Roy, Avs bracing for Game 7 with Wild
Patrick Roy was quite calm and even cracked a few jokes as his team went through a light workout. No signs of stress at all.
Of course, the first-year Colorado Avalanche coach has been in a few pressure-packed Game 7 situations as a Hall of Fame goaltender – 13 to be exact.
His players? Not as much experience. A dozen had never been to the postseason before this year.
And yet Roy’s hardly fretting over his team’s emotional state heading into a decisive final game Wednesday night against the Minnesota Wild, with the winner moving on to face the defending Stanley Cup champion Chicago Blackhawks.
On the contrary, Roy’s reminding his youthful team of one simple thing: Enjoy the moment.
”How good is this?” Roy said. ”They’re excited about it and they should be. … We’re playing Game 7 in our building, in front of our fans.”
In this series, home ice is a pretty big deal. All six games in this tightly contested matchup have been decided during the waning moments, with the home team capturing each one.
Wild coach Mike Yeo has a stirring pregame speech all prepared for just the occasion, a few well-chosen words to put into his players’ ears before they hit the ice and hear the clamor of the crowd.
Care to share the highlights?
”Then it wouldn’t be very inspirational,” Yeo joked.
Minnesota will try to neutralize the noise with another sizzling start. The Wild have scored the first goal in four of the games.
”(Game 7s) are the best and also the worst,” Yeo said. ”You have so much on the line – the players laying it all out there, the passion and the energy of the building and the fans. There’s just so much at stake.”
Avs forward Maxime Talbot stressed ”having fun” to rookie Nathan MacKinnon, who’s tied with Zach Parise for most points (10) in the NHL playoffs so far. Talbot knows the butterflies will be present for players such as MacKinnon – and it’s something to embrace.
”That’s why we play the game,” said Talbot, who scored twice in Game 7 of the 2009 Stanley Cup final to lift Pittsburgh to a 2-1 win over Detroit.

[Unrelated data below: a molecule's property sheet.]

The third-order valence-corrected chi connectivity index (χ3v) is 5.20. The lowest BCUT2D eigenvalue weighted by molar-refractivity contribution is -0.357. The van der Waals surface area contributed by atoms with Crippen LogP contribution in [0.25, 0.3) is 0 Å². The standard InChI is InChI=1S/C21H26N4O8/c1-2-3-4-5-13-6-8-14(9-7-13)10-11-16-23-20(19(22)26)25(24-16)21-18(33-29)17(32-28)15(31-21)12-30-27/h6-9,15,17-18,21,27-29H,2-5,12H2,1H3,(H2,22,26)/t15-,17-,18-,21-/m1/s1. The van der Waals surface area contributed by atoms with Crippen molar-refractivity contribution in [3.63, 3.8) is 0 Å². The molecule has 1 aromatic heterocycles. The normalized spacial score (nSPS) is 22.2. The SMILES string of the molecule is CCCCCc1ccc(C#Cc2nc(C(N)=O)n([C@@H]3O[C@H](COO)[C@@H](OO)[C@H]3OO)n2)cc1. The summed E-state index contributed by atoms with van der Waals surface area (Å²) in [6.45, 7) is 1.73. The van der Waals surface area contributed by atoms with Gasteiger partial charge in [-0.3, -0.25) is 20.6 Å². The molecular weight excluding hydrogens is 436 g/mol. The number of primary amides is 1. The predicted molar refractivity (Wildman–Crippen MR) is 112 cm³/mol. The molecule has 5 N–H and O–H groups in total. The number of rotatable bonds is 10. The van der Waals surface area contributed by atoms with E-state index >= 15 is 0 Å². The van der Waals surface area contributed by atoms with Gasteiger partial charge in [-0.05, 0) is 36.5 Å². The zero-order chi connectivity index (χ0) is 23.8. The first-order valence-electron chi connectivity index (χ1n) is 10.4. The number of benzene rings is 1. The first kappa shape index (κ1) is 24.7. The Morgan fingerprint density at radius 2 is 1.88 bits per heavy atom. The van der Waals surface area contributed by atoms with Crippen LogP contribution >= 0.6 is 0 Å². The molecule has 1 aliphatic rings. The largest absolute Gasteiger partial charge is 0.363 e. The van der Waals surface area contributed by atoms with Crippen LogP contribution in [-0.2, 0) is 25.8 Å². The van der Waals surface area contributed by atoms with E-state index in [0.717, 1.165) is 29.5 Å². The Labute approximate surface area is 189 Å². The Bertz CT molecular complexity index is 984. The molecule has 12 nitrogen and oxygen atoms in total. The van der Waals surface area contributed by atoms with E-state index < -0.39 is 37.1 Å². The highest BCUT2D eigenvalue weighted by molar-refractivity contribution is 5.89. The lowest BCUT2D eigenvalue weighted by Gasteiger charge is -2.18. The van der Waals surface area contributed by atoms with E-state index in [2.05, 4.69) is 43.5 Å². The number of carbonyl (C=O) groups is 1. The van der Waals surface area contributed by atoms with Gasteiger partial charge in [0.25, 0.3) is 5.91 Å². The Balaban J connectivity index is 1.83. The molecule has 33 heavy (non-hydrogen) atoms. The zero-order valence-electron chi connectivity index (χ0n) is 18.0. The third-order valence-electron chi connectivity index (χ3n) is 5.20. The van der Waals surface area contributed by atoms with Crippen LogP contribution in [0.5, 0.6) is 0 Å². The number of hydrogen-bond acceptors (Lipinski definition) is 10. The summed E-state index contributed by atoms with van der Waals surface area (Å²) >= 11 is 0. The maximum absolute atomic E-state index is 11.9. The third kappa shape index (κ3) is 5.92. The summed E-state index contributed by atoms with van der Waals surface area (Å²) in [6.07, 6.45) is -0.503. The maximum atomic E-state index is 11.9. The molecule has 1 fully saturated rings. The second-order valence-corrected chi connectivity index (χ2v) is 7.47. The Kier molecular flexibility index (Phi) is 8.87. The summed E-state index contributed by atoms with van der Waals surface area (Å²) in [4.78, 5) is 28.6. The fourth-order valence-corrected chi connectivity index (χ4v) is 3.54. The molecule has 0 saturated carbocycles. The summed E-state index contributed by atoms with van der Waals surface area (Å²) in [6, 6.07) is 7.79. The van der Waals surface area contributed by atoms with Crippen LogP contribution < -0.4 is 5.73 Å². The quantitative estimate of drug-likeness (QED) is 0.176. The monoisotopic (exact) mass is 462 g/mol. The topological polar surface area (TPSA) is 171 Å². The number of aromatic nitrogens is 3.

”That’s the coolest thing about hockey. As much experience as you have, you have to take these butterflies and turn them into excitement and energy, and that’s definitely the feeling I have right now.”
Roy believes that Game 7 will hinge on, what else, the goalies.
Semyon Varlamov won a team-record 41 games in the regular season, breaking the mark held by Roy. The goalie nicknamed ”Varly” has faced a barrage of shots in this series, coming up big in several games.
”Varly’s always the brick out there,” Talbot said. ”We know he’s going to make the big saves.”
The same can be said of Darcy Kuemper, who has a 1.53 goals- against average since stepping in for Ilya Bryzgalov in Game 2. Although Kuemper can’t ever remember playing in a Game 7, he said that Monday’s game – a 5-2 win in which the Wild sealed it and extended the series by scoring two empty-net goals – was good practice.
”Now, both teams are in the situation,” Kuemper said. ”So they’re going to be a little bit more desperate than they were last game. We’ve been through it before, so we should be pretty calm and confident with it.”
The intensity level is something the Wild are embracing. They know it’s going to be a hostile environment, but it’s not as if the Wild have been blown out inside the Pepsi Center.
No, the Avalanche have needed to rely on some late magic, pulling Varlamov for an extra skater in Games 1 and 5, get big late goals and to send it into OT, where they found a way to win.
”We feel good about the way we’ve been playing,” Parise said. ”Hopefully, we can get a win here.”
Colorado received a boost last game with the return of Matt Duchene from a knee injury. The team’s leading scorer in the regular season is still rounding into shape, but with every shift he’s getting back his quickness.
”This is just another game,” Duchene said. ”That’s how you have to treat Game 7s.”
The previous time the Avs were in a Game 7 was 2003, when they were eliminated by the Wild in Roy’s last game.
”That’s not going to have a big effect on our team,” Roy said, smiling. ”Because there are not that many players from then that are still with us.”